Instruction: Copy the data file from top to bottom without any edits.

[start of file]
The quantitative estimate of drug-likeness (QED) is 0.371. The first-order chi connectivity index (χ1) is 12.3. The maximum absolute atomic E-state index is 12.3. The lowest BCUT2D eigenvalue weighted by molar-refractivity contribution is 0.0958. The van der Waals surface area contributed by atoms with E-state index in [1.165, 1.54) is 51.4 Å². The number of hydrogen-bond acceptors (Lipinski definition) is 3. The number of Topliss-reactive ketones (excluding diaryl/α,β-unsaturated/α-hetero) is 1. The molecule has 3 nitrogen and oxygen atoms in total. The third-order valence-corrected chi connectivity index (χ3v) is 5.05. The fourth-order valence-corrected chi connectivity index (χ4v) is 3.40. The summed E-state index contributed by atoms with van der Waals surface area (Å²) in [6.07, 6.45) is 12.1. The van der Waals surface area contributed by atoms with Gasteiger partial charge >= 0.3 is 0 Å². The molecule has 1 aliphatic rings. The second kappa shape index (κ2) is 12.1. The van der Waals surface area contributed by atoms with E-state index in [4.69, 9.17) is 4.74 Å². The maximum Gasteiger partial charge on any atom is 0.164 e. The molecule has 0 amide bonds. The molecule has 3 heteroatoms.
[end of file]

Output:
The quantitative estimate of drug-likeness (QED) is 0.371. The first-order chi connectivity index (χ1) is 12.3. The maximum absolute atomic E-state index is 12.3. The lowest BCUT2D eigenvalue weighted by molar-refractivity contribution is 0.0958. The van der Waals surface area contributed by atoms with E-state index in [1.165, 1.54) is 51.4 Å². The number of hydrogen-bond acceptors (Lipinski definition) is 3. The number of Topliss-reactive ketones (excluding diaryl/α,β-unsaturated/α-hetero) is 1. The molecule has 3 nitrogen and oxygen atoms in total. The third-order valence-corrected chi connectivity index (χ3v) is 5.05. The fourth-order valence-corrected chi connectivity index (χ4v) is 3.40. The summed E-state index contributed by atoms with van der Waals surface area (Å²) in [6.07, 6.45) is 12.1. The van der Waals surface area contributed by atoms with Gasteiger partial charge >= 0.3 is 0 Å². The molecule has 1 aliphatic rings. The second kappa shape index (κ2) is 12.1. The van der Waals surface area contributed by atoms with E-state index in [4.69, 9.17) is 4.74 Å². The maximum Gasteiger partial charge on any atom is 0.164 e. The molecule has 0 amide bonds. The molecule has 3 heteroatoms.